Propositional attitudes are psychological states characterized by a psychological mode, Ψ, and a propositional content, P, schematically: Ψ(P ). My belief that the earth moves has belief as its psychological mode, and that the earth moves as its propositional content. A desire that the earth move has the same propositional content, but a different psychological mode, desire. Within a psychological mode, propositional attitudes are distinguished by their contents. I could not have two beliefs with the content that the earth moves. Many, though not all, propositional attitudes admit of a bivalent evaluation. Beliefs are true or false. Desires are satisfied or unsatisfied. Intentions are carried out or not carried out. Propositional attitudes with a bivalent evaluation have either the mind-to-world direction of fit or the world-to-mind direction of fit (Searle 1983, chapter 1). Its direction of fit expresses the basic function of a propositional attitude in our mental economy. Beliefs aim to represent how the world is independently. They aim at truth. The belief that Solomon was wise is true if and only if (iff) its content matches the world, that is, iff Solomon was wise. Belief's aim to represent how the world is independently is reflected in its being irrational to retain a belief when one sees that it does not match the world. Thus, beliefs have the mind-to-world direction of fit. A desire, in contrast, seeks not to match how the world is independently, but for the world to come to match its content. Desires seek satisfaction. The desire that a toothache go away is satisfied iff the world comes to match its content, that is, iff the toothache goes away. It is not irrational to retain desires known to be unsatisfied, for seeking satisfaction gives them their point. Desires thus have the world-to-mind direction of fit. Beliefs and desires, in virtue of their opposite directions of fit, have an interlocking role in the production and explanation of action.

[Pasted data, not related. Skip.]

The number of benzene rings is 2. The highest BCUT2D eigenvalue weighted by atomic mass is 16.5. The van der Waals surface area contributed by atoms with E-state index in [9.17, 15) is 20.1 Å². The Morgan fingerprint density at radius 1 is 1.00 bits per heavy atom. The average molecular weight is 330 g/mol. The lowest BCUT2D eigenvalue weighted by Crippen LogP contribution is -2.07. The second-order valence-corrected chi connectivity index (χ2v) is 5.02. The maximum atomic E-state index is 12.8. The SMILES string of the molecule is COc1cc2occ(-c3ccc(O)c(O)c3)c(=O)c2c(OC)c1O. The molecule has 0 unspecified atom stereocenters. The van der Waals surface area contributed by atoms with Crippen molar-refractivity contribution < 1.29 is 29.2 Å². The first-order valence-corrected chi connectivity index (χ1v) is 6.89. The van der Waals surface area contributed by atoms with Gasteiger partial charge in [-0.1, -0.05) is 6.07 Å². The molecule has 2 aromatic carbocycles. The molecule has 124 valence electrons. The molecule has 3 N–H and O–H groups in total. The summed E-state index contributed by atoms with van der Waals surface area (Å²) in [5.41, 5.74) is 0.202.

Belief, Sensation, Experience, and Concept